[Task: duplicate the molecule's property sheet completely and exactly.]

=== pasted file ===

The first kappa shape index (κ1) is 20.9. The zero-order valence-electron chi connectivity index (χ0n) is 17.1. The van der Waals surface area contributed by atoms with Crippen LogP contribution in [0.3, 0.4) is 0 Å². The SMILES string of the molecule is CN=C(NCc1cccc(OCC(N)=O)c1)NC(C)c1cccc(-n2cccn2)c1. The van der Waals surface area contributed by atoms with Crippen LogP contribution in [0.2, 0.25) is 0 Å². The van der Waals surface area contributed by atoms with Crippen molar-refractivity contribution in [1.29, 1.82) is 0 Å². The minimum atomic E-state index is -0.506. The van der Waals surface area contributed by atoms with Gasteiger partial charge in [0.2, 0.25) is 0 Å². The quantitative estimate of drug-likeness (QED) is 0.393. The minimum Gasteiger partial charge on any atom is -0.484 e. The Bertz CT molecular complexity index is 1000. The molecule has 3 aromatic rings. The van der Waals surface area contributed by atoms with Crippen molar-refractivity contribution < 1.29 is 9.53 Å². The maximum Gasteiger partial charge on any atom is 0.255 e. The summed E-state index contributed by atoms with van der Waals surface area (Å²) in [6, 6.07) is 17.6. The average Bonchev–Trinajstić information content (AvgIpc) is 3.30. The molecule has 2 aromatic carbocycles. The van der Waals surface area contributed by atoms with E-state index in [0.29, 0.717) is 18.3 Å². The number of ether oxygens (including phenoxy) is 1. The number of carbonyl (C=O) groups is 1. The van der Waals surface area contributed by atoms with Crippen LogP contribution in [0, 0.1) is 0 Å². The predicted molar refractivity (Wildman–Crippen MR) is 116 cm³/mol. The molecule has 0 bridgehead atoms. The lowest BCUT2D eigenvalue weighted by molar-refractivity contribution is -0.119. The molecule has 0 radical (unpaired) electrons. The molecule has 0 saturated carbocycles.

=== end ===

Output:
The first kappa shape index (κ1) is 20.9. The zero-order valence-electron chi connectivity index (χ0n) is 17.1. The van der Waals surface area contributed by atoms with Crippen LogP contribution in [0.3, 0.4) is 0 Å². The SMILES string of the molecule is CN=C(NCc1cccc(OCC(N)=O)c1)NC(C)c1cccc(-n2cccn2)c1. The van der Waals surface area contributed by atoms with Crippen LogP contribution in [0.2, 0.25) is 0 Å². The van der Waals surface area contributed by atoms with Crippen molar-refractivity contribution in [1.29, 1.82) is 0 Å². The minimum atomic E-state index is -0.506. The van der Waals surface area contributed by atoms with Gasteiger partial charge in [0.2, 0.25) is 0 Å². The quantitative estimate of drug-likeness (QED) is 0.393. The minimum Gasteiger partial charge on any atom is -0.484 e. The Bertz CT molecular complexity index is 1000. The molecule has 3 aromatic rings. The van der Waals surface area contributed by atoms with Crippen molar-refractivity contribution < 1.29 is 9.53 Å². The maximum Gasteiger partial charge on any atom is 0.255 e. The summed E-state index contributed by atoms with van der Waals surface area (Å²) in [6, 6.07) is 17.6. The average Bonchev–Trinajstić information content (AvgIpc) is 3.30. The molecule has 2 aromatic carbocycles. The van der Waals surface area contributed by atoms with E-state index in [0.29, 0.717) is 18.3 Å². The number of ether oxygens (including phenoxy) is 1. The number of carbonyl (C=O) groups is 1. The van der Waals surface area contributed by atoms with Crippen LogP contribution in [0, 0.1) is 0 Å². The predicted molar refractivity (Wildman–Crippen MR) is 116 cm³/mol. The molecule has 0 bridgehead atoms. The lowest BCUT2D eigenvalue weighted by molar-refractivity contribution is -0.119. The molecule has 0 radical (unpaired) electrons. The molecule has 0 saturated carbocycles.